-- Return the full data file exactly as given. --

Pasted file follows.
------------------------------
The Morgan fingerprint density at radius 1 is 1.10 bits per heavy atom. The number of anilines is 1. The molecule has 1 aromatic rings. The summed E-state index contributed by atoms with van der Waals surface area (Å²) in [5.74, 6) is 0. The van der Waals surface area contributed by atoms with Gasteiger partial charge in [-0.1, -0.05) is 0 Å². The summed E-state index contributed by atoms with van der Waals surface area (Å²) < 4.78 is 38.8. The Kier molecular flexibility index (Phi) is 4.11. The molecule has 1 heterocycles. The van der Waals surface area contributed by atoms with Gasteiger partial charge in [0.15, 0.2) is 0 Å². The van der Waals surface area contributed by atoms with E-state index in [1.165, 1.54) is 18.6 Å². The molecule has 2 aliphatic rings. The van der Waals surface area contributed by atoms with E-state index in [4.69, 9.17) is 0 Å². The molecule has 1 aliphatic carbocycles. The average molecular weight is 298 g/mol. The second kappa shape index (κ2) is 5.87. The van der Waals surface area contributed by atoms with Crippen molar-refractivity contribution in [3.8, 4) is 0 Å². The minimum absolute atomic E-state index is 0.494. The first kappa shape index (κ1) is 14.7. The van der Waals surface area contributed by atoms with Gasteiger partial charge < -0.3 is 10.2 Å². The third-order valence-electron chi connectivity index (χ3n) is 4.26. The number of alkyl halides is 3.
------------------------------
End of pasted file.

The Morgan fingerprint density at radius 1 is 1.10 bits per heavy atom. The number of anilines is 1. The molecule has 1 aromatic rings. The summed E-state index contributed by atoms with van der Waals surface area (Å²) in [5.74, 6) is 0. The van der Waals surface area contributed by atoms with Gasteiger partial charge in [-0.1, -0.05) is 0 Å². The summed E-state index contributed by atoms with van der Waals surface area (Å²) < 4.78 is 38.8. The Kier molecular flexibility index (Phi) is 4.11. The molecule has 1 heterocycles. The van der Waals surface area contributed by atoms with Gasteiger partial charge in [0.15, 0.2) is 0 Å². The van der Waals surface area contributed by atoms with E-state index in [1.165, 1.54) is 18.6 Å². The molecule has 2 aliphatic rings. The van der Waals surface area contributed by atoms with E-state index in [4.69, 9.17) is 0 Å². The molecule has 1 aliphatic carbocycles. The average molecular weight is 298 g/mol. The second kappa shape index (κ2) is 5.87. The van der Waals surface area contributed by atoms with Crippen molar-refractivity contribution in [3.8, 4) is 0 Å². The minimum absolute atomic E-state index is 0.494. The first kappa shape index (κ1) is 14.7. The van der Waals surface area contributed by atoms with Gasteiger partial charge < -0.3 is 10.2 Å². The third-order valence-electron chi connectivity index (χ3n) is 4.26. The number of alkyl halides is 3.